Tantra is perhaps the oldest, and the youngest form of yoga practised today. It is generally held to have been developed around 1500 years ago, c500CE, but in fact almost without exception the teachings of Tantra can be found to have existed since earliest times. Many scholars of east and west suggest the teachings of tantra date back to the preAryan era of the original tribal peoples and Dravidian culture of south India. As is so often the case, in Tantra we appear to have fundamental teachings repackaged for modern times. Revelatory teachings such as these are known as `shrutis`.
The word `tantra`, is based on the concept of expansion, extension, a loom and a web. As such it brings into the teachings all those aspects of yoga which are known as the astanga – the limbs of yoga described in the writings of Patanjali and others; the yama, niyama, asanas, pranayama, etc. However Tantra is unique in its attention to ritual, including aspects such as astrology and numerology, and particularly the recognition of the physical body as a part of the Divine creation. Where earlier forms of teaching had regarded the body as a `bag of filth` to be discarded as worthless, Tantra treasures the body and the senses as a way of connection with God.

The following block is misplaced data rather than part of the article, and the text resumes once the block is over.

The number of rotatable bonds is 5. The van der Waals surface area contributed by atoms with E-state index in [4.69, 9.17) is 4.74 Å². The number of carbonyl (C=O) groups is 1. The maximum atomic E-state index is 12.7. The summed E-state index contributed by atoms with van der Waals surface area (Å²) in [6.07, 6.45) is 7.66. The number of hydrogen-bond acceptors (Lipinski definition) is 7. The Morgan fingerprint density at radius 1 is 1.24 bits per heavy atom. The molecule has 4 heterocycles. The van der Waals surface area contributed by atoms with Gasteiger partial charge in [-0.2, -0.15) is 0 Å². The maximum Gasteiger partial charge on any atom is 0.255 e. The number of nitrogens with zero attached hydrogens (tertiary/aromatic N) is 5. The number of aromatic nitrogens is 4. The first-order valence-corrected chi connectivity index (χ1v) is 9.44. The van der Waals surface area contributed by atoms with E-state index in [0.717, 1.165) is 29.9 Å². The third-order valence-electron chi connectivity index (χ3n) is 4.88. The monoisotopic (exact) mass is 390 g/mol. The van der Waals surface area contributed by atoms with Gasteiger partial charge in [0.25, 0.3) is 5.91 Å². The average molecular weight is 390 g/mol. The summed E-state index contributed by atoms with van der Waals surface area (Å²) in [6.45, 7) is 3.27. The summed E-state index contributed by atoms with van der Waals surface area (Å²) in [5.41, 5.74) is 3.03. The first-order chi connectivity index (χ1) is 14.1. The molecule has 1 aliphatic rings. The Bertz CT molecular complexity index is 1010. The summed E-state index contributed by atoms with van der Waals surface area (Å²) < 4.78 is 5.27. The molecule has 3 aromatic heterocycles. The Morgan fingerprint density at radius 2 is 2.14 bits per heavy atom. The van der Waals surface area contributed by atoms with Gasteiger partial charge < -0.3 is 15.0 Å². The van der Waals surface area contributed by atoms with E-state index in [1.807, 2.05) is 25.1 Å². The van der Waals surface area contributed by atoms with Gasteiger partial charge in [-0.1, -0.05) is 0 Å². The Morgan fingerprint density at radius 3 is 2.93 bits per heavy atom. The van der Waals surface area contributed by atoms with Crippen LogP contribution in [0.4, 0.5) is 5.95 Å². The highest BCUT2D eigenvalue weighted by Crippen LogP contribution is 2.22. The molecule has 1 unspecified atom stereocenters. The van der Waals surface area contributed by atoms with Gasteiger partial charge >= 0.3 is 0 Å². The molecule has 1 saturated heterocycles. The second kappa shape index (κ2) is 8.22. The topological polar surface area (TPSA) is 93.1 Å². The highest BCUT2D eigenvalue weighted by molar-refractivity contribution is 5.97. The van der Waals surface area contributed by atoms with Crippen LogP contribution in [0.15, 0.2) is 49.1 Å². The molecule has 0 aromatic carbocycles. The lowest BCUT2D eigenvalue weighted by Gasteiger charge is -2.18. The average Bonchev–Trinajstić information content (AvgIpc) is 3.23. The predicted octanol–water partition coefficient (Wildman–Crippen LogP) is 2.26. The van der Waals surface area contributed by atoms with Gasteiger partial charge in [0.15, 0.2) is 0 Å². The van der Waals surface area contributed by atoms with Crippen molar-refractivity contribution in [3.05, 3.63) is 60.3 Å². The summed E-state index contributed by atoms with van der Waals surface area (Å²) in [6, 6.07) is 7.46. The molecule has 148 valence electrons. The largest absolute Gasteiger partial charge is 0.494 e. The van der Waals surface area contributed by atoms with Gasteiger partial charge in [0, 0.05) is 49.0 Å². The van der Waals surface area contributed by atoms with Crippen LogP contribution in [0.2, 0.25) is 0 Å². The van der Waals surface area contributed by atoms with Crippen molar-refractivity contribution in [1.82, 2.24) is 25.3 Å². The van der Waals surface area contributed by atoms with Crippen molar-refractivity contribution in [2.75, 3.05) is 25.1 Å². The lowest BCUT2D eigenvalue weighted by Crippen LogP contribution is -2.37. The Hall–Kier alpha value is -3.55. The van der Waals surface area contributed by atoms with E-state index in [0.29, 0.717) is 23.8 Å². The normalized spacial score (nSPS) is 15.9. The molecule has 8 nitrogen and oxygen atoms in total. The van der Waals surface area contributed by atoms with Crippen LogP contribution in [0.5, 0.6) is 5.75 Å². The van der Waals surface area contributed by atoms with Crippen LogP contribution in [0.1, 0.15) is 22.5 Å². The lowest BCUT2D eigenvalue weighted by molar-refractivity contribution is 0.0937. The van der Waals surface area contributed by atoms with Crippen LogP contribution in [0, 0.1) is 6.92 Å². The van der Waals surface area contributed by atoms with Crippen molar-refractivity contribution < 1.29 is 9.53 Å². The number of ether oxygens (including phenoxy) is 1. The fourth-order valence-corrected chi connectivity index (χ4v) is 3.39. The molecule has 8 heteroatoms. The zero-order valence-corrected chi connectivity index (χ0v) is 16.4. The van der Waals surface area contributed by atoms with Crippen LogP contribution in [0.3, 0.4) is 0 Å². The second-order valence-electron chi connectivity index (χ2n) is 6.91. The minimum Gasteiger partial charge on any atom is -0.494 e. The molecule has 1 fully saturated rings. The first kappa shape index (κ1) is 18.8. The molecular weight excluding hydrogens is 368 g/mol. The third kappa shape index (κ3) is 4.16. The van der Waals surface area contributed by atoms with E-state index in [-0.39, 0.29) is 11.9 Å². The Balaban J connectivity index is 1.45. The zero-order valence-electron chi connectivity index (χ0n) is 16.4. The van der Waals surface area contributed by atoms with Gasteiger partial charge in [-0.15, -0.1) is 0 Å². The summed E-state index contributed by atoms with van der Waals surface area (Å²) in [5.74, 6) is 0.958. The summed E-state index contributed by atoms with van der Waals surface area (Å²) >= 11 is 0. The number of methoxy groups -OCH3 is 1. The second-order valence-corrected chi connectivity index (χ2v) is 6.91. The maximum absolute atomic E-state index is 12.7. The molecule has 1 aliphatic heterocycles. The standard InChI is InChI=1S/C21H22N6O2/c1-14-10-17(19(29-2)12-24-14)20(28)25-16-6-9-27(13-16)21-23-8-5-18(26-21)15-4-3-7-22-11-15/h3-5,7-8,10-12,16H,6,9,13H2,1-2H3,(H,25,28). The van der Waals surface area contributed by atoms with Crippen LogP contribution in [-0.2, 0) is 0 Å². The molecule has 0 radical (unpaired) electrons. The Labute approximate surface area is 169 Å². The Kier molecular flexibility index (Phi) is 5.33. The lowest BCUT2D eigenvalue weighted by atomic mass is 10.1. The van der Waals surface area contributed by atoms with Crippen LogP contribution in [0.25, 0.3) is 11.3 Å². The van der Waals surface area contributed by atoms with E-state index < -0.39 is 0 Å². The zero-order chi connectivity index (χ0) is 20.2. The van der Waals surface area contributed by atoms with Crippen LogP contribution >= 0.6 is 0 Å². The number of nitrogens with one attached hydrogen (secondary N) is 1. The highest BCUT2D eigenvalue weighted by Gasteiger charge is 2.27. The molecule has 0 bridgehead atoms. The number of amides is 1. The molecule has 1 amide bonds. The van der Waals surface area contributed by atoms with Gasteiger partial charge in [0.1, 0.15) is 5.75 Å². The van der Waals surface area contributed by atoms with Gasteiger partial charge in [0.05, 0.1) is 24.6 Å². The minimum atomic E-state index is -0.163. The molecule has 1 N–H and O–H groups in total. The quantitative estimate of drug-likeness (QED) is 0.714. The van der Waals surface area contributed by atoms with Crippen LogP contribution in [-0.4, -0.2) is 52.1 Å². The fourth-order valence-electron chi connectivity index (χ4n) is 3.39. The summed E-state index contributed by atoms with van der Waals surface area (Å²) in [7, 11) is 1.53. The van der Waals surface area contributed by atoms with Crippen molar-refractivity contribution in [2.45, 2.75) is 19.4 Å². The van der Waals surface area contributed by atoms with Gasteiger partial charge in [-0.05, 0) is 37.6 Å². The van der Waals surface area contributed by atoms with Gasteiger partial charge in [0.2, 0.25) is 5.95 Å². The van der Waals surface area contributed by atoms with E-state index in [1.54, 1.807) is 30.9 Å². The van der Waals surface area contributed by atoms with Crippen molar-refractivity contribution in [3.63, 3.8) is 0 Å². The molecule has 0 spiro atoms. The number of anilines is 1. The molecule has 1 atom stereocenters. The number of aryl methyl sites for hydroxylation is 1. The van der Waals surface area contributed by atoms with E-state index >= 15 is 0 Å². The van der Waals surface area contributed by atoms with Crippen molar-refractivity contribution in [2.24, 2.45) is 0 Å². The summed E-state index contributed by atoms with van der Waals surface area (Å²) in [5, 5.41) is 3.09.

Tantra is said to have developed specifically as being suitable for the dark age of Kali which we are said to be in. In this era (yuga) human kind is said to be in a state of serious and terminal decline morally and spiritually. It is said that with our fall into this abyss of morality etc we are no longer capable of achieving the spiritual results of earlier civilisations in the pre and Vedic eras.
A number of aspects separate Tantra from other forms of traditional yoga, notably the recognition of the feminine principle – shakti. Such is this importance that tantrism is divided into three main forms in turn honouring Shiva, Shakti or the two equally. The concept of a `kundalini` force, rising through the central axis of the spine, has created a whole body of teaching around the `chakras` and their relevance.
Much of the teaching is to be found in the written `tantras`. Many of the original writings are now thought to be lost, but many remain. The two of most significance are perhaps the `Mahanirvana-Tantra` and the `Kula-Arnava-Tantra`. However in all forms of yoga and esoteric teachings prime importance is placed on the value of oral transmission via a teacher or guru. Tantra can be studied academically but until there is guru/shishya (or chela) initiation it is regarded as no more than factual learning.
In yoga it is said that, ` when the time is right the teacher (guru) will appear`. This is particularly so in Tantra.